Brutes

I know that in days past, I expressed my love for the new Alfa Romeo Giulia Quadrifoglio, which delivers over 500hp from a 2.9-liter V6. This list, however (via Insty) seems to take the whole thing over the top. Cases in point:

— Does anyone think that Dodge can make a car which can handle well enough to push out over 700hp without killing the driver and everyone else within a quarter-mile of its crash?
— Will anyone who wants to tow a boat even look at the BMW X5 (567hp, $100k+) as the horse?
— A 640hp Cadillac? What are these guys smoking?
— I make no comment about the Shelby Mustang, Camaro or Corvette because their owners, like those of the Dodge Hellcat, are probably not long for this world anyway.

I know, I know: we’re a nation founded on power and excess and all that good stuff. But at some point, someone at a car manufacturer has to ask the question: “Why?” (And listen to Jeremy Clarkson — the world’s foremost “POWAAAAHHHH!!!” speed freak; even he has admitted on occasion that a car can be too powerful.)

Most people can barely handle 150hp in their cars, let alone more than 500hp — use your favorite search engine to look up “Bugatti Veyron crash” for a simple flavor, and this in a million-dollar-plus car which has far less than 500hp and handles like a dream — which makes me think that these powerhouses should probably come with a mandatory driving course entitled: “When your IQ is less than a sixth of your car’s horsepower.”

I once watched a guy trying to reverse his McLaren F1 out of a parking space at Eatzi’s in Plano. It took him several minutes, multiple tries and half a dozen near-collisions with other parked cars because he had no idea how to handle the F1’s power for what is, after all, the most mundane of tasks we ask of a car.

My only consolation from all this is that the consumer market for the above will be refreshingly small, kept that way by cost, commonsense and, sadly, attrition.

I still want the Quadrifoglio, of course, because a.) it’s beautiful and b.) it’s an Alfa Romeo, but I’d still want it even if it had half the stated horsepower. How many of the other cars on that list would remain as desirable under that criterion, I wonder.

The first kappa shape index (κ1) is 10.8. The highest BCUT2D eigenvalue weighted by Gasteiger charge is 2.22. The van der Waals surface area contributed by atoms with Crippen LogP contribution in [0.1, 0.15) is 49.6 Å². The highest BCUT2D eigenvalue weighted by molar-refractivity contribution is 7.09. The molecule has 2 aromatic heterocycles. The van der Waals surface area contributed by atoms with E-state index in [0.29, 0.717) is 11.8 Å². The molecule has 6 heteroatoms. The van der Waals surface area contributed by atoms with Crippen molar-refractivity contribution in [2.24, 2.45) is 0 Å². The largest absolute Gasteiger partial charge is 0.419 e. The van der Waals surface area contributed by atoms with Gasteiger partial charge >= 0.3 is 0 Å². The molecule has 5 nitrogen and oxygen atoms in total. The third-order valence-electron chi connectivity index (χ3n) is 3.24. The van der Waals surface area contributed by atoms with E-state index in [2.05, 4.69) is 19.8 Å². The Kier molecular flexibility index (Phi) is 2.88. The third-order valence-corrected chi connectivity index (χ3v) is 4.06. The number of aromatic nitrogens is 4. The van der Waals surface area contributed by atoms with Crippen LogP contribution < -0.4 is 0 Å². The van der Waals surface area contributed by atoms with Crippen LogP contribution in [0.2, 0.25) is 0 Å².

Crossing America – 2017

Time to play this game again.

The Challenge: You have the opportunity to go back in time, arriving on the east coast of North America circa 1650, and your goal is to cross the North American continent, taking as much time as you need. When/if you reach the Pacific coastline, you’ll be transported back to the present day. Your equipment for this journey will be as follows (taken back in the time capsule with you):

— enough provisions for the first five days’ travel
— a backpack containing some clothing essentials
— a winter coat, raincoat and boots
— waterproof sleeping bag
— an axe, and a small sharpening stone
— a box of 1,000 “strike anywhere” waterproof matches
— a portable water filtration system
— a topographic map of North America
— binoculars and a compass
— a current U.S. Army First Aid kit
— ONE long gun, shotgun or rifle (and 800 rounds, but no scope; and no interchangeable-barrel rifles like a Thompson Center Encore or Blaser; drillings are acceptable, but you still only get 800 rounds of ammo, total)
— ONE handgun (and 1,000 rounds)
— and TWO knives (can include multi-tool knives like Leatherman).

Once there, you’ll be given a horse, a mule and a dog — but apart from that, you’re on your own. Remember you’ll be traveling through deep woods, open prairie, desert and mountains. You may encounter hostile Indian tribes and dangerous animals en route, which should be considered when you answer the following questions (and only these):

1. What long gun would you take back in time with you?
2. What handgun?
3. What knives?

Unlike previous surveys, I’m not going to tabulate the answers; just have at it in Comments. Feel free to add any supporting arguments. I’ll post my choices over the weekend as an update below the fold.

Read more

Killing Time

This cheerful little pic arrived in my Inbox at 5am today:

 

Yes, that’s Doc Russia on the right, the PH on the left. The skull will eventually decorate his office wall. (Mr. Free Market got his buff on Monday.)